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The BBC's Daniel Sandford
"It is a life and death issue"
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Nigel Edwards, director of policy, NHS Federation
"Cleaning and catering have suffered the brunt of major cuts"
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Saturday, 6 January, 2001, 09:32 GMT
Hospitals 'failing' hygiene tests
Hygiene standards laid bare
NHS hospitals are the subject of a sanitation survey
One in three NHS hospitals are still failing hygiene tests in spite of government attempts to improve conditions, a report has found.

Out of 700 hospital buildings assessed as part of an ongoing government survey into NHS sanitation, 250 were given the lowest grade for basic cleanliness.

Recent inspections revealed evidence of dirty linen, untidy wards and uncollected rubbish.

The findings were disclosed in the industry magazine Health Service Journal, based on figures from a branch of the Department of Health.

NHS wards remain filthy and a danger to the public

Dr Liam Fox, Shadow Health Secretary

Shadow health secretary Dr Liam Fox described the findings as a "damning indictment of Health Secretary Alan Milburn" and he attacked on the state of hospital wards.

He said: "NHS wards remain filthy and a danger to the public.

"I have visited wards where the state of the floor under beds would have provided enough material for a David Bellamy mini-series."

Poor standards

Patients' groups have been campaigning for better conditions after a series of revelations of poor standards.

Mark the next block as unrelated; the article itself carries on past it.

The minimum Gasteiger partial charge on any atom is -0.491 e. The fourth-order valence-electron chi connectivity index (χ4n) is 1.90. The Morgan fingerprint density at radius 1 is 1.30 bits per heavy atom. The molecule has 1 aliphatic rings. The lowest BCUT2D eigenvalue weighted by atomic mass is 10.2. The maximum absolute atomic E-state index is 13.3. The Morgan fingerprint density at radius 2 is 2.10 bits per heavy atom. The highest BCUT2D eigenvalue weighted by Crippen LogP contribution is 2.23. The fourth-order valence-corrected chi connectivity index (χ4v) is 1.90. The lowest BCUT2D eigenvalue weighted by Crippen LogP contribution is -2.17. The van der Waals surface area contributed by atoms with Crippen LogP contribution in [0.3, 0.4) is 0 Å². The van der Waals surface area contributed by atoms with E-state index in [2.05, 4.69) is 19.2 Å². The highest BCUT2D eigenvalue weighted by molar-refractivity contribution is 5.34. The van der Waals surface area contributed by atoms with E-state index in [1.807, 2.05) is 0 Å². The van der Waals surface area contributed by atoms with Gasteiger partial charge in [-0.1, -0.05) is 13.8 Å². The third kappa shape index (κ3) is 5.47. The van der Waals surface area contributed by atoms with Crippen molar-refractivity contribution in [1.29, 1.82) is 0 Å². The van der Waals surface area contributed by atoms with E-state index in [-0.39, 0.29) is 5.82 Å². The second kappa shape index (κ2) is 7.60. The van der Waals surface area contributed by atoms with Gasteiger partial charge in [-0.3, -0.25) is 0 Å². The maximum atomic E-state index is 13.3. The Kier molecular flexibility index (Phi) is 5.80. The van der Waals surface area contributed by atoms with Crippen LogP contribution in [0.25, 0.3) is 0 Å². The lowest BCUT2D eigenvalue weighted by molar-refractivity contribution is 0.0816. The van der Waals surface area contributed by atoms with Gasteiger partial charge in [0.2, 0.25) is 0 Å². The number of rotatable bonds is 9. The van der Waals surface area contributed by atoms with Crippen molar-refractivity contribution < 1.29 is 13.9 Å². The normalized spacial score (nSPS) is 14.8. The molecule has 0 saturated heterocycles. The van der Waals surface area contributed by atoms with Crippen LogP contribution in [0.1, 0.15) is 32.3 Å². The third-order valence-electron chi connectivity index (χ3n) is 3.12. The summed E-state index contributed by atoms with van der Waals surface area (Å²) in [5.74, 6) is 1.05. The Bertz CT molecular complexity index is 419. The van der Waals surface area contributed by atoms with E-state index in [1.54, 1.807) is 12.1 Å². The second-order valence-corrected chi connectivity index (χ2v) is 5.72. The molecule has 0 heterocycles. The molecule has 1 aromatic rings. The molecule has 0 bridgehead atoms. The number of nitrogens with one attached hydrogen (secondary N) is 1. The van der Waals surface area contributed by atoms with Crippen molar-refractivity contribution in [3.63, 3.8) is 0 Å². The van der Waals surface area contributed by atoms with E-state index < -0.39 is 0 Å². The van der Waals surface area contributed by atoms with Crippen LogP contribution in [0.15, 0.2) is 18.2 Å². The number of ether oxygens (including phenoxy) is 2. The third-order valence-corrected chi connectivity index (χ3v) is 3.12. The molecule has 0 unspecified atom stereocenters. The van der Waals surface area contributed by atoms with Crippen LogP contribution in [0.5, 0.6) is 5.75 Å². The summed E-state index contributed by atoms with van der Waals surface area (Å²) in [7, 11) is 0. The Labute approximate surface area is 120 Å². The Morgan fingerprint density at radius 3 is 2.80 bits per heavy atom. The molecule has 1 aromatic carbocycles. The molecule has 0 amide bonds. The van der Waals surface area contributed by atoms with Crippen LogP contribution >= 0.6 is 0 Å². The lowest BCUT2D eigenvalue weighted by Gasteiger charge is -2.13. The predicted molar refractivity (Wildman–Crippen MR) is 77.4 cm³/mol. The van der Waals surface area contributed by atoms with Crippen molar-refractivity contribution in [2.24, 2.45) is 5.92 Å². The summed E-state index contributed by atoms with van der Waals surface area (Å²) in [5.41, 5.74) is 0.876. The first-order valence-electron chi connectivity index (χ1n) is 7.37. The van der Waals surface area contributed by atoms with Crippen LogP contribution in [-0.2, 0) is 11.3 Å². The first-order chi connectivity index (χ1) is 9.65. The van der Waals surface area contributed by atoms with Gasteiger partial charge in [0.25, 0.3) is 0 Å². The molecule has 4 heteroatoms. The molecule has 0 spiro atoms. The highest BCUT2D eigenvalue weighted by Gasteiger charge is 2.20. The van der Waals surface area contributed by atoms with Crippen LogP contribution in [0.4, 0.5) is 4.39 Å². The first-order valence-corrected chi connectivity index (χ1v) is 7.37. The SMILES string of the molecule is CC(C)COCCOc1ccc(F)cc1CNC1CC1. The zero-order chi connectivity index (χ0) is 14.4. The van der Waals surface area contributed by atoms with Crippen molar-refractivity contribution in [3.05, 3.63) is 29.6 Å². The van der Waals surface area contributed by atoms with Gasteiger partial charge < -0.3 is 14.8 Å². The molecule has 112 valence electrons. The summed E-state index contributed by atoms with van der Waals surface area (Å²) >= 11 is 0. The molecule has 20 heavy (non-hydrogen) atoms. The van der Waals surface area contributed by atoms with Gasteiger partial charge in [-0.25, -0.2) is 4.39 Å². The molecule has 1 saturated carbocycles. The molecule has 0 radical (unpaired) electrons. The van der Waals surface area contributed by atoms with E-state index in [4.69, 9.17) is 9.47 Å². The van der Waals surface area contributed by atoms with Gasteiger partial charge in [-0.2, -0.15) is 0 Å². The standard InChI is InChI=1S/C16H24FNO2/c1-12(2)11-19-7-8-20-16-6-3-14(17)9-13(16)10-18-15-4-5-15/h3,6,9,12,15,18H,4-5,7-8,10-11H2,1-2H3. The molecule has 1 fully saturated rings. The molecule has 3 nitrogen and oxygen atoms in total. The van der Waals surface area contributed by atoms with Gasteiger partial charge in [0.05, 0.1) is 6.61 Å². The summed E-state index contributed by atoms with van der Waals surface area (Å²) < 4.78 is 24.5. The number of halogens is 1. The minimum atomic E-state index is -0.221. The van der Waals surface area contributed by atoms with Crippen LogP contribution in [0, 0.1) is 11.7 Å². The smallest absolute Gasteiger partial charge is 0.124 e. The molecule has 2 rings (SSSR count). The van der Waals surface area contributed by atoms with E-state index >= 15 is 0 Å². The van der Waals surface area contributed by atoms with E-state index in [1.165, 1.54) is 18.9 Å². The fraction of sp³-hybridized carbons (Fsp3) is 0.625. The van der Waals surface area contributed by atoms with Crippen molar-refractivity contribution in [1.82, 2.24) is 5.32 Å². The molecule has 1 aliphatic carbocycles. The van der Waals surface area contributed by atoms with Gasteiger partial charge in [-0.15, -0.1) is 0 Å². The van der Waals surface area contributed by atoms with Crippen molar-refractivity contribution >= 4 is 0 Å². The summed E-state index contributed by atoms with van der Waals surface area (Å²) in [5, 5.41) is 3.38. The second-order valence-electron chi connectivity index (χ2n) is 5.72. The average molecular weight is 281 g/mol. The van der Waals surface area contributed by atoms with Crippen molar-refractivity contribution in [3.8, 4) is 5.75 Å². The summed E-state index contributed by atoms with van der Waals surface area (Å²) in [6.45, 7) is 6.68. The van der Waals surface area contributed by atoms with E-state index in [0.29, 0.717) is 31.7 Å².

Poor hygiene in a third of hospitals surveyed
Patients exposed to dirty wards
Last November a report for MPs linked poor personal hygiene practices of staff with disease outbreaks in hospitals.

St Thomas's Hospital in London was forced to close its operating theatres for heart surgery last August after two patients died from the superbug MRSA.

Liberal Democrat health spokesman Paul Burstow, described the latest findings as "the legacy of a contract culture which has elevated cost cutting above public safety".

He added: "All cleaning contracts must now be reviewed. It is no longer clear who is in charge on hospital wards.

"Decisions about cleaning contracts should be taken at ward level. It is time to bring back matron."

NHS Plan

The Department of Health said the government had committed tens of millions of pounds to cleaning up hospital wards as part of a massive programme to improve hospital hygiene and is committed to carrying out hospital surveys under the NHS plan.

"We think it's inaccurate to give figures at this time before the survey is completed," a spokesman said.

"It has been going on for some time and two sets of visits to hospitals are due to take place over the next month or so.

"However, this is actually implementing what the government said it would do in the NHS plan."

Nigel Edwards, director of policy at the NHS Confederation, said he accepted the report's findings and blamed the hygiene problem on a cost-cutting culture imposed on the NHS by politicians over the past two decades.

He told BBC Radio 4's Today programme: "There has been, for 20 years, a history of asking the NHS to produce efficiency savings each year.

"What (NHS managers) have tended to do is look at areas which didn't affect the care of patients and over a course of years I am afraid what has happened is that cleaning and catering and some of those hotel services have suffered the brunt of major cuts in provision.

"We are paying the price of that now."

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05 Apr 00 | Health
Clampdown on hospital hygiene
31 Jul 00 | Health
NHS clean-up begins
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